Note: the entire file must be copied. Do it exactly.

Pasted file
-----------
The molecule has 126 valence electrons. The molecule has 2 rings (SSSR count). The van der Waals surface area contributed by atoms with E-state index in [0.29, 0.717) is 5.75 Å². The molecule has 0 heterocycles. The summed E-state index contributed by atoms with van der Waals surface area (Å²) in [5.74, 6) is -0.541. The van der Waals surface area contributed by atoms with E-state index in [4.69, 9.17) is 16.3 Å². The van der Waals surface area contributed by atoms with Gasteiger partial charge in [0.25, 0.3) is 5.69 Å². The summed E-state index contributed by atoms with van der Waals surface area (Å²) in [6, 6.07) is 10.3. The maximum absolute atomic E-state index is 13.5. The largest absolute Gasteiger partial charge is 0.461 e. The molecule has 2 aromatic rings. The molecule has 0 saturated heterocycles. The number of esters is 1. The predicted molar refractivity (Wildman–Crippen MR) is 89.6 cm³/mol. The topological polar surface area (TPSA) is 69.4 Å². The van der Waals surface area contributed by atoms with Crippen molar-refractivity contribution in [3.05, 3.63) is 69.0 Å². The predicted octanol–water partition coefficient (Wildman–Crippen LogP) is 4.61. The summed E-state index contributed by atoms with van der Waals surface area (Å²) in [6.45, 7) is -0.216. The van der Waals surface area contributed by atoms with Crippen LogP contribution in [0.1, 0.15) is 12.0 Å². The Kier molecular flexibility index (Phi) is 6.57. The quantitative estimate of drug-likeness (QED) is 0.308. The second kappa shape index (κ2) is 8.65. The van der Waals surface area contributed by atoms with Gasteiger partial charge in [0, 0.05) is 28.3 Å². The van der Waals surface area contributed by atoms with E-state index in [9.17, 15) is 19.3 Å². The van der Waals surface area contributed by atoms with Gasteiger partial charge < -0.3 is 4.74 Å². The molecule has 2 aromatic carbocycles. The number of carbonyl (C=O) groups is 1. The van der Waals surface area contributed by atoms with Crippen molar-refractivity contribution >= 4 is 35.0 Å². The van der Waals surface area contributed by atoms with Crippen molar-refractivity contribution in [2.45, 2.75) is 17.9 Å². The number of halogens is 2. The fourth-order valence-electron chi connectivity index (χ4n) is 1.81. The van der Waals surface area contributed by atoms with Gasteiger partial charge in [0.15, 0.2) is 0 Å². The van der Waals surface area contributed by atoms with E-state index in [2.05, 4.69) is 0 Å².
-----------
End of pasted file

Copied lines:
The molecule has 126 valence electrons. The molecule has 2 rings (SSSR count). The van der Waals surface area contributed by atoms with E-state index in [0.29, 0.717) is 5.75 Å². The molecule has 0 heterocycles. The summed E-state index contributed by atoms with van der Waals surface area (Å²) in [5.74, 6) is -0.541. The van der Waals surface area contributed by atoms with E-state index in [4.69, 9.17) is 16.3 Å². The van der Waals surface area contributed by atoms with Gasteiger partial charge in [0.25, 0.3) is 5.69 Å². The summed E-state index contributed by atoms with van der Waals surface area (Å²) in [6, 6.07) is 10.3. The maximum absolute atomic E-state index is 13.5. The largest absolute Gasteiger partial charge is 0.461 e. The molecule has 2 aromatic rings. The molecule has 0 saturated heterocycles. The number of esters is 1. The predicted molar refractivity (Wildman–Crippen MR) is 89.6 cm³/mol. The topological polar surface area (TPSA) is 69.4 Å². The van der Waals surface area contributed by atoms with Crippen molar-refractivity contribution in [3.05, 3.63) is 69.0 Å². The predicted octanol–water partition coefficient (Wildman–Crippen LogP) is 4.61. The summed E-state index contributed by atoms with van der Waals surface area (Å²) in [6.45, 7) is -0.216. The van der Waals surface area contributed by atoms with Crippen LogP contribution in [0.1, 0.15) is 12.0 Å². The Kier molecular flexibility index (Phi) is 6.57. The quantitative estimate of drug-likeness (QED) is 0.308. The second kappa shape index (κ2) is 8.65. The van der Waals surface area contributed by atoms with Gasteiger partial charge in [0, 0.05) is 28.3 Å². The van der Waals surface area contributed by atoms with E-state index in [9.17, 15) is 19.3 Å². The van der Waals surface area contributed by atoms with Gasteiger partial charge < -0.3 is 4.74 Å². The molecule has 2 aromatic carbocycles. The number of carbonyl (C=O) groups is 1. The van der Waals surface area contributed by atoms with Crippen molar-refractivity contribution >= 4 is 35.0 Å². The van der Waals surface area contributed by atoms with Crippen molar-refractivity contribution in [2.45, 2.75) is 17.9 Å². The number of halogens is 2. The fourth-order valence-electron chi connectivity index (χ4n) is 1.81. The van der Waals surface area contributed by atoms with Gasteiger partial charge in [0.15, 0.2) is 0 Å². The van der Waals surface area contributed by atoms with E-state index in [2.05, 4.69) is 0 Å².